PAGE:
TB Technology in Kenya in 3 Steps

posted on: March 19, 2013

InSTEDD is proud to announce the launch of a new project!  The Kenya TB Tech project brings together mHealth and eHealth solutions to improve tuberculosis (TB) care for people living with HIV.  

 

Because their immune systems are so vulnerable, people living with HIV have a 20 times higher risk of dying from tuberculosis than anyone else.  Thriving in the wake of the HIV pandemic, tuberculosis is a disease that has gone from near-extinction to being one of the world’s most common and deadly conditions.   According to WHO, TB is one of the top causes of death among women and children in the world (WHO, 2011).  An estimated 14 million people worldwide are infected with active TB.

But there is hope. Research now confirms that people can take a simple daily pill — isoniazid preventative therapy (IPT) — to protect themselves from TB during the months in which their immune systems are most vulnerable.   The WHO now recommends that all people living with HIV who don’t have tuberculosis already should be given access to these life saving pills.  But sadly, it is estimated that among 33 million people living with HIV worldwide, only 1.7 million (5%) have been tested for TB and only about 85,000 (0.2%) were offered TB preventive therapy.

That’s where the TB Tech project comes in.  InSTEDD and its partners at Kijani, Population Council, and AMPATH-Kenya are working to design, develop, implement, and evaluate information and communication technologies to improve TB care among people living with HIV.   As an initial phase of this project, our team is focused on a TB care reminder system.  This reminder system uses information from patient electronic medical records (OpenMRS) to give medical providers the right reminders at the right time about what they can do during each patient visit to improve TB diagnosis and prevention among their patients.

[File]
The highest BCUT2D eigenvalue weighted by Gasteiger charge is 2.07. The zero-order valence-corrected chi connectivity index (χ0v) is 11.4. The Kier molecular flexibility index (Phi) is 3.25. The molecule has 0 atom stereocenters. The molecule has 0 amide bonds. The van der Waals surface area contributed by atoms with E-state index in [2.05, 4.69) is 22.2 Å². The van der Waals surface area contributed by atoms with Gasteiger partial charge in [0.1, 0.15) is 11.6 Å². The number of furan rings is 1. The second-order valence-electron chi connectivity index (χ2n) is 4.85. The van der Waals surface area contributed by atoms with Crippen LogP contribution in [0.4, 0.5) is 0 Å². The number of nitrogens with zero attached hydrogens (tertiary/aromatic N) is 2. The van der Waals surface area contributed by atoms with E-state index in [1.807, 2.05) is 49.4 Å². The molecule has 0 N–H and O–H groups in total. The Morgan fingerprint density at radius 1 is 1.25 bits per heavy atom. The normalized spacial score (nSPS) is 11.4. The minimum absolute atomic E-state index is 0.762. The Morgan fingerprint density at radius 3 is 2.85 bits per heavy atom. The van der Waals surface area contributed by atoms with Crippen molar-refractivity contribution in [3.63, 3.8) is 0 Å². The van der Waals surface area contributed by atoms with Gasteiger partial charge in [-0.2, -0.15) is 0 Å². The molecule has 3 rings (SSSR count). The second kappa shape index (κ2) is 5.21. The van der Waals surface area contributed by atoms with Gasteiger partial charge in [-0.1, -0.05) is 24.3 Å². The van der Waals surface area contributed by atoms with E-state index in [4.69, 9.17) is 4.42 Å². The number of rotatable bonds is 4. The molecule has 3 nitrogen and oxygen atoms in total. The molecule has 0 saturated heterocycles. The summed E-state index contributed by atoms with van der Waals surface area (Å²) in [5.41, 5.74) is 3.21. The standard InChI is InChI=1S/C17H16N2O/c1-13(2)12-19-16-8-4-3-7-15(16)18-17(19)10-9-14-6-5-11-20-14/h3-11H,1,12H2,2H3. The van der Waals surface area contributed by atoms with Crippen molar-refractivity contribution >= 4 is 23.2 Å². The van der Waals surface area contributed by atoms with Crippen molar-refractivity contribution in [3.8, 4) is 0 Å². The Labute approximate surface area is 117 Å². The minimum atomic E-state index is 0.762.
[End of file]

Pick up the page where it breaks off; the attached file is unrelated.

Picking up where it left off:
This project takes place in 3 stages.

1. Design: Using techniques from User-Centered Design, we are creating the best reminder system possible using iterative input from key stakeholders and providers in Kenyan clinics and hospitals.  Part of this involves engaging users early and often during the design process.  This started with long conversations and meetings in January.  And, between now and May, we will engage users in usability testing to make sure that our reminders are accurate, effective, and satisfying to busy clinicians working in very resource-constrained settings.

2. Deploy: In June/July, we will launch our system across dozens of clinics across Western Kenya, from one-room buildings with corrugated tin roofs to three-story regional hospitals.

3.  Evaluate impact: Using a cluster-randomized clinical trial, we will measure the impact of the TB Tech reminder system to determine how many more people living with HIV are tested for TB and start preventative therapies.  Ultimately, the more people who get this preventative medication, the more who will be saved from TB and from the illness and death that so often follows.

But, we are just getting started.  Check out this travel log (above) from our first trip to Kenya, collecting stories, ideas, and information from the patients, providers, and local leaders.

Updates to come!

Caricia Catalani

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